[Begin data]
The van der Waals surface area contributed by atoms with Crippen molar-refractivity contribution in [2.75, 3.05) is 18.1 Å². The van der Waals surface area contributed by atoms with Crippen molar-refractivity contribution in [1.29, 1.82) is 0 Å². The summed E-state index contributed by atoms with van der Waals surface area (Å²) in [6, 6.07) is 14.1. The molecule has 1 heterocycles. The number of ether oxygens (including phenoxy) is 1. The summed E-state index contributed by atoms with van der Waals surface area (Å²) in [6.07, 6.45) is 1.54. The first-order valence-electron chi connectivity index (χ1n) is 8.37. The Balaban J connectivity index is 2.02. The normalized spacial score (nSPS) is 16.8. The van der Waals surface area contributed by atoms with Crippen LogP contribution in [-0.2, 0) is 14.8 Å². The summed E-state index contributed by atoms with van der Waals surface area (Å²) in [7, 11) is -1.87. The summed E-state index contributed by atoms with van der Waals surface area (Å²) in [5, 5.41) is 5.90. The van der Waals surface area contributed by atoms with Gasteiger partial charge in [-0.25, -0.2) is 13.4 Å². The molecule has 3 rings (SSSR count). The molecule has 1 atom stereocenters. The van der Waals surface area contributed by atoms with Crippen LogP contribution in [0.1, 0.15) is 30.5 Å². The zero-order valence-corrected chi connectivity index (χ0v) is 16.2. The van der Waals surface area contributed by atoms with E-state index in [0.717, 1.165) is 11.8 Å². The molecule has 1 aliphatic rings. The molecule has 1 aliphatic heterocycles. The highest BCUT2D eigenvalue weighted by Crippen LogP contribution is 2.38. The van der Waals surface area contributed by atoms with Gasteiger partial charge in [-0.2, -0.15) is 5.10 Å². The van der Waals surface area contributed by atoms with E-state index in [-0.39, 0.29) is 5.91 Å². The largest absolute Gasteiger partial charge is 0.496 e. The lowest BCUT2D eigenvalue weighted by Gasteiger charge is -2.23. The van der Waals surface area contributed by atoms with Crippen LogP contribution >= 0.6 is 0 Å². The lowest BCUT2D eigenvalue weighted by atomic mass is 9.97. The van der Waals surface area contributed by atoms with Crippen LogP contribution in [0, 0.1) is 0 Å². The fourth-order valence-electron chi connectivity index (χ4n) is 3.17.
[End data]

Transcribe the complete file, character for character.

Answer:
The van der Waals surface area contributed by atoms with Crippen molar-refractivity contribution in [2.75, 3.05) is 18.1 Å². The van der Waals surface area contributed by atoms with Crippen molar-refractivity contribution in [1.29, 1.82) is 0 Å². The summed E-state index contributed by atoms with van der Waals surface area (Å²) in [6, 6.07) is 14.1. The molecule has 1 heterocycles. The number of ether oxygens (including phenoxy) is 1. The summed E-state index contributed by atoms with van der Waals surface area (Å²) in [6.07, 6.45) is 1.54. The first-order valence-electron chi connectivity index (χ1n) is 8.37. The Balaban J connectivity index is 2.02. The normalized spacial score (nSPS) is 16.8. The van der Waals surface area contributed by atoms with Crippen LogP contribution in [-0.2, 0) is 14.8 Å². The summed E-state index contributed by atoms with van der Waals surface area (Å²) in [7, 11) is -1.87. The summed E-state index contributed by atoms with van der Waals surface area (Å²) in [5, 5.41) is 5.90. The van der Waals surface area contributed by atoms with Gasteiger partial charge in [-0.25, -0.2) is 13.4 Å². The molecule has 3 rings (SSSR count). The molecule has 1 atom stereocenters. The van der Waals surface area contributed by atoms with Crippen LogP contribution in [0.1, 0.15) is 30.5 Å². The zero-order valence-corrected chi connectivity index (χ0v) is 16.2. The van der Waals surface area contributed by atoms with E-state index in [0.717, 1.165) is 11.8 Å². The molecule has 1 aliphatic rings. The molecule has 1 aliphatic heterocycles. The highest BCUT2D eigenvalue weighted by Crippen LogP contribution is 2.38. The van der Waals surface area contributed by atoms with Gasteiger partial charge in [-0.2, -0.15) is 5.10 Å². The van der Waals surface area contributed by atoms with E-state index in [-0.39, 0.29) is 5.91 Å². The largest absolute Gasteiger partial charge is 0.496 e. The lowest BCUT2D eigenvalue weighted by Gasteiger charge is -2.23. The van der Waals surface area contributed by atoms with Crippen LogP contribution >= 0.6 is 0 Å². The lowest BCUT2D eigenvalue weighted by atomic mass is 9.97. The van der Waals surface area contributed by atoms with Crippen LogP contribution in [0, 0.1) is 0 Å². The fourth-order valence-electron chi connectivity index (χ4n) is 3.17.